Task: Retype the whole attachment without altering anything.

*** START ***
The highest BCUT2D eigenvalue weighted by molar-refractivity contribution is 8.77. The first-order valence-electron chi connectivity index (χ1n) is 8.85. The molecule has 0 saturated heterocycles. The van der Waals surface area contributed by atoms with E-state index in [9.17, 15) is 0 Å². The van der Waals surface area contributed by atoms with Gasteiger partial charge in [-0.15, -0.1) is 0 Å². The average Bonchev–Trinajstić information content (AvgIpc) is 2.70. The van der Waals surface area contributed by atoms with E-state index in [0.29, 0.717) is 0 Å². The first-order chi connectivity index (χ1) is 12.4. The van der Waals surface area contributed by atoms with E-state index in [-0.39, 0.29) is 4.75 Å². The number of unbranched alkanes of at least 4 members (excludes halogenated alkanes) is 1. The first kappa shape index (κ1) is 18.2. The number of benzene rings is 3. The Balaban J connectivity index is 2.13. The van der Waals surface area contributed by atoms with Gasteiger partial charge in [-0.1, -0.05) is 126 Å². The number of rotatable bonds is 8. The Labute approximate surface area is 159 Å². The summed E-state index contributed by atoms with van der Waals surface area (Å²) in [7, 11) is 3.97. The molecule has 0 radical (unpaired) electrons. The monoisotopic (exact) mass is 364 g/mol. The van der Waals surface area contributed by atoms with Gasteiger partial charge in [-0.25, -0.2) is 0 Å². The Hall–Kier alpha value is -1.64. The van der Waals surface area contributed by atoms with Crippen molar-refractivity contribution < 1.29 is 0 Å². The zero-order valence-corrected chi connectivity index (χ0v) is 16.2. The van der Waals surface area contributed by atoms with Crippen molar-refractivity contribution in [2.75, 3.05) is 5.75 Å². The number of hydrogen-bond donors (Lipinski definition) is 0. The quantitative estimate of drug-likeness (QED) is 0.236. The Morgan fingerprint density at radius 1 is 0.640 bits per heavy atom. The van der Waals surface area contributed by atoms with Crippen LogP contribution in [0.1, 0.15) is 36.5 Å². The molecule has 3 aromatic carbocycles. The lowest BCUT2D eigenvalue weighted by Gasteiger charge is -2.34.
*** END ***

The highest BCUT2D eigenvalue weighted by molar-refractivity contribution is 8.77. The first-order valence-electron chi connectivity index (χ1n) is 8.85. The molecule has 0 saturated heterocycles. The van der Waals surface area contributed by atoms with E-state index in [9.17, 15) is 0 Å². The van der Waals surface area contributed by atoms with Gasteiger partial charge in [-0.15, -0.1) is 0 Å². The average Bonchev–Trinajstić information content (AvgIpc) is 2.70. The van der Waals surface area contributed by atoms with E-state index in [0.29, 0.717) is 0 Å². The first-order chi connectivity index (χ1) is 12.4. The van der Waals surface area contributed by atoms with E-state index in [-0.39, 0.29) is 4.75 Å². The number of unbranched alkanes of at least 4 members (excludes halogenated alkanes) is 1. The first kappa shape index (κ1) is 18.2. The number of benzene rings is 3. The Balaban J connectivity index is 2.13. The van der Waals surface area contributed by atoms with Gasteiger partial charge in [-0.1, -0.05) is 126 Å². The number of rotatable bonds is 8. The Labute approximate surface area is 159 Å². The summed E-state index contributed by atoms with van der Waals surface area (Å²) in [7, 11) is 3.97. The molecule has 0 radical (unpaired) electrons. The monoisotopic (exact) mass is 364 g/mol. The van der Waals surface area contributed by atoms with Gasteiger partial charge in [-0.25, -0.2) is 0 Å². The Hall–Kier alpha value is -1.64. The van der Waals surface area contributed by atoms with Crippen molar-refractivity contribution < 1.29 is 0 Å². The zero-order valence-corrected chi connectivity index (χ0v) is 16.2. The van der Waals surface area contributed by atoms with Crippen molar-refractivity contribution in [2.75, 3.05) is 5.75 Å². The number of hydrogen-bond donors (Lipinski definition) is 0. The quantitative estimate of drug-likeness (QED) is 0.236. The Morgan fingerprint density at radius 1 is 0.640 bits per heavy atom. The van der Waals surface area contributed by atoms with Crippen LogP contribution in [0.1, 0.15) is 36.5 Å². The molecule has 3 aromatic carbocycles. The lowest BCUT2D eigenvalue weighted by Gasteiger charge is -2.34.